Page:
For Vicki – An Expanded Tweet

I’m enjoying the review of the week’s tweets that I am basically assigning myself to read.  Looking at the weekly post is a way to review my thinking over that time, and now posting a tweet is also writing a short note to myself that I’ll read the following week.

Here’s one from the other night:

Too much censorship begins with well-intentioned people worrying about other people’s kids.

The tweet came at the beginning of a conversation with Vicki Davis in reference to an idea that she has about ratings on YouTube videos.  I promised her an explanation of my position.  So here goes:

I’m not for forcing one’s will on any organization that exists as a for-profit, private enterprise.  I’m certainly not for forcing one’s values on that enterprise, either, in the name of education or anything else.  It sounds cold – but it’s not YouTube’s responsibility to be everything to everyone.  They built themselves around the audiences that they wished to serve. Further – I think we hide behind the education shield a little too often.

If I wanted to build a school on the block where a popular bar was, and then I decided that I didn’t like having a bar so close to my school, so I attempted to try to shut the bar down, I’d be completely in the wrong.

So, too, with YouTube.  When we go there for educational purposes, and don’t like what we see, how is that the fault of YouTube?

I’d rather let YouTube be YouTube.  I can bring their content into my educational spaces, if I choose too, but I could also be responsible for creating my own space to post and share videos and decide the rules for its use.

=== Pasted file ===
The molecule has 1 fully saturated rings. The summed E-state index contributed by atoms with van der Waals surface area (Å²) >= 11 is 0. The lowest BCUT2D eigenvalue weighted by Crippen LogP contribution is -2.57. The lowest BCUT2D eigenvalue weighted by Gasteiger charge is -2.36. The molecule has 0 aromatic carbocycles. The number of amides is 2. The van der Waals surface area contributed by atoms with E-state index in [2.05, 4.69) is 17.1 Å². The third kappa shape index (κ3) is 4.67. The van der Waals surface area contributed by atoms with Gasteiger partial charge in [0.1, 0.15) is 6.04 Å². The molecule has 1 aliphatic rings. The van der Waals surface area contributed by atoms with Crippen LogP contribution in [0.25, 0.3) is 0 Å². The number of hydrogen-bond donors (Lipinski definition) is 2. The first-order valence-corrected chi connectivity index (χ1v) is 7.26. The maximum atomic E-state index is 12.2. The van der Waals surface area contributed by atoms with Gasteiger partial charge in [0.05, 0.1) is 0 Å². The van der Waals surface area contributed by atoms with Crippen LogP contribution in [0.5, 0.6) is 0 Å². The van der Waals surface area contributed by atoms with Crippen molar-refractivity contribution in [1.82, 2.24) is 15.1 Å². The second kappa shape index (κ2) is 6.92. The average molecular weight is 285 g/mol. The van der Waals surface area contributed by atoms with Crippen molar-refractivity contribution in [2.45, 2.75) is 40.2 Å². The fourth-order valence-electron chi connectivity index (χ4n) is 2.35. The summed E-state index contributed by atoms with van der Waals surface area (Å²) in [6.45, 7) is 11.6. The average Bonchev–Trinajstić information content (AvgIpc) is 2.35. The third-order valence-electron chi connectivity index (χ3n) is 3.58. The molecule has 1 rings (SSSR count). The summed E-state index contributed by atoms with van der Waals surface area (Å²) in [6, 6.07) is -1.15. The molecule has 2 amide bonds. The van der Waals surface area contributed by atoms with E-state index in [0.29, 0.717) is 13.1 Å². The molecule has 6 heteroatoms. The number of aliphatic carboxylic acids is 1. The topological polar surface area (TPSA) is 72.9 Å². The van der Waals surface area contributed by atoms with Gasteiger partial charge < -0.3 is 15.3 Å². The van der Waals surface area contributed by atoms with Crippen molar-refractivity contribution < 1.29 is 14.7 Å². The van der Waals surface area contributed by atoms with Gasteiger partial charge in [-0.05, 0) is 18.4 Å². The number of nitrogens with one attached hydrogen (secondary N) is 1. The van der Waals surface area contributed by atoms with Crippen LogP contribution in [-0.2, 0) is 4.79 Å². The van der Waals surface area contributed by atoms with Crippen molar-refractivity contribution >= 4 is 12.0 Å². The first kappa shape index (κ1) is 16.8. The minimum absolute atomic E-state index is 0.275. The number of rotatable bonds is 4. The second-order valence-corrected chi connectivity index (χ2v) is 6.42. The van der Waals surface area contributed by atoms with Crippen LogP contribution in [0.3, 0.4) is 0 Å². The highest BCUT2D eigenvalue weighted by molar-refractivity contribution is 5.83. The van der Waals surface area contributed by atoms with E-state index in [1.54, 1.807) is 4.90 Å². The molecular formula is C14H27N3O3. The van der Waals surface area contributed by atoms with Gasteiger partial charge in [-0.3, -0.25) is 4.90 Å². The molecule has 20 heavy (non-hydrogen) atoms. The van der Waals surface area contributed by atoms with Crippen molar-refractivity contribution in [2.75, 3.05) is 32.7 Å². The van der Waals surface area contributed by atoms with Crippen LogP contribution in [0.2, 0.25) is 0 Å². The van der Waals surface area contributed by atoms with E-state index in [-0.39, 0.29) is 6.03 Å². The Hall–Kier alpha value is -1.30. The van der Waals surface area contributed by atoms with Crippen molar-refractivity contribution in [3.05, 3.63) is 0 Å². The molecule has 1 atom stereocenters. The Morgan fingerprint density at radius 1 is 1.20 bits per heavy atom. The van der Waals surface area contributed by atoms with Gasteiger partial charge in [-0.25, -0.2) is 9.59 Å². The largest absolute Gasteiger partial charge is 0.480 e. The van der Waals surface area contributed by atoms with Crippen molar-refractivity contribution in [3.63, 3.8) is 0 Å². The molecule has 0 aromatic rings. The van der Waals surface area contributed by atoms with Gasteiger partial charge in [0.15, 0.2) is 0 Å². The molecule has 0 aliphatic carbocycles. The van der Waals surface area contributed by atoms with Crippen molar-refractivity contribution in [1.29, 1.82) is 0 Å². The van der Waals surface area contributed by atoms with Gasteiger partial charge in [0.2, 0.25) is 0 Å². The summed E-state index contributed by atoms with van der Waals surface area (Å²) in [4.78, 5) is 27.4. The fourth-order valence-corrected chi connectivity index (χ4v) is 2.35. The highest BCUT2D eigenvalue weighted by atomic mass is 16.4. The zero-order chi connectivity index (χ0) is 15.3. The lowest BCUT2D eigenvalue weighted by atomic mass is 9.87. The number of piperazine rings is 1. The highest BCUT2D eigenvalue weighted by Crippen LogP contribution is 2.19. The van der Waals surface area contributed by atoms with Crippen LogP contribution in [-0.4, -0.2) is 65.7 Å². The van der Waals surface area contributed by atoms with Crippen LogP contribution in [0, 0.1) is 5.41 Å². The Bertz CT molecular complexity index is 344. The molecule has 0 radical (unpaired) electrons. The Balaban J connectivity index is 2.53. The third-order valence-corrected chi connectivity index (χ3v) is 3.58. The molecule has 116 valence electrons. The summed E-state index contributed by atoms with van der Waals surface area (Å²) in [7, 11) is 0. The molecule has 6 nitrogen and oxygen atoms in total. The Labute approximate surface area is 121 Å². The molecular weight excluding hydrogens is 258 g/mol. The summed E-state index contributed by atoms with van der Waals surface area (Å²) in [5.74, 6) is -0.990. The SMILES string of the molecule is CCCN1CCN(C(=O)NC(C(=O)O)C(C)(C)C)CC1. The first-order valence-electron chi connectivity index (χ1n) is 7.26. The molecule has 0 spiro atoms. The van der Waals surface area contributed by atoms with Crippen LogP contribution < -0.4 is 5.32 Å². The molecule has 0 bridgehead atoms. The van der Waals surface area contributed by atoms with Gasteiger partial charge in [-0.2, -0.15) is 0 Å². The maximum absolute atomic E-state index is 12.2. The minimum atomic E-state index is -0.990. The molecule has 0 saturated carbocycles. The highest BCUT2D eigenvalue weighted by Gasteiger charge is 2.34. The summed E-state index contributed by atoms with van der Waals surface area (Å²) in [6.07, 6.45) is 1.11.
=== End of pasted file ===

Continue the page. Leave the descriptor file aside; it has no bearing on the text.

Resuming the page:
It’s not up to them to make a space that I am happy with.  Nor is it up to a third-party to make them change for my benefit.

Hope that makes sense, Vicki.

6 thoughts on “For Vicki – An Expanded Tweet

  1. what do you say to no more machine filtering – and go to human filtering – via the teachers and parent volunteers. i think there is so much to be learned from exposure to things kids can experience outside the classroom – in a safe environment.
    so – open access – with humans standing by.

    and then youtube could just be youtube. who knows – the more we used it – the more it might clean itself u
    .-= monika hardy´s last blog ..Get Organized The Easy Way: Just Add a Calendar Widget =-.

  2. No, my point doesn’t have ANYTHING to do with youtube as an educational space – it has to do with the fact that youtube is a replacement for or parallel to television and that parents at home have a right to determine what their children will watch.

    Youtube, netflix, hulu – all of these ARE television. My child watches netflix on the computer at our house as they do all the other media – so I expect ratings on hulu and netflix and also should get them AS A PARENT on youtube.

    It would not be that hard to put an educational overlay onto youtube with some sort of nonprofit to the side sort of thing that youtube/Google could do or another – just a database with links and embed codes allowing for ratings should be able to do that.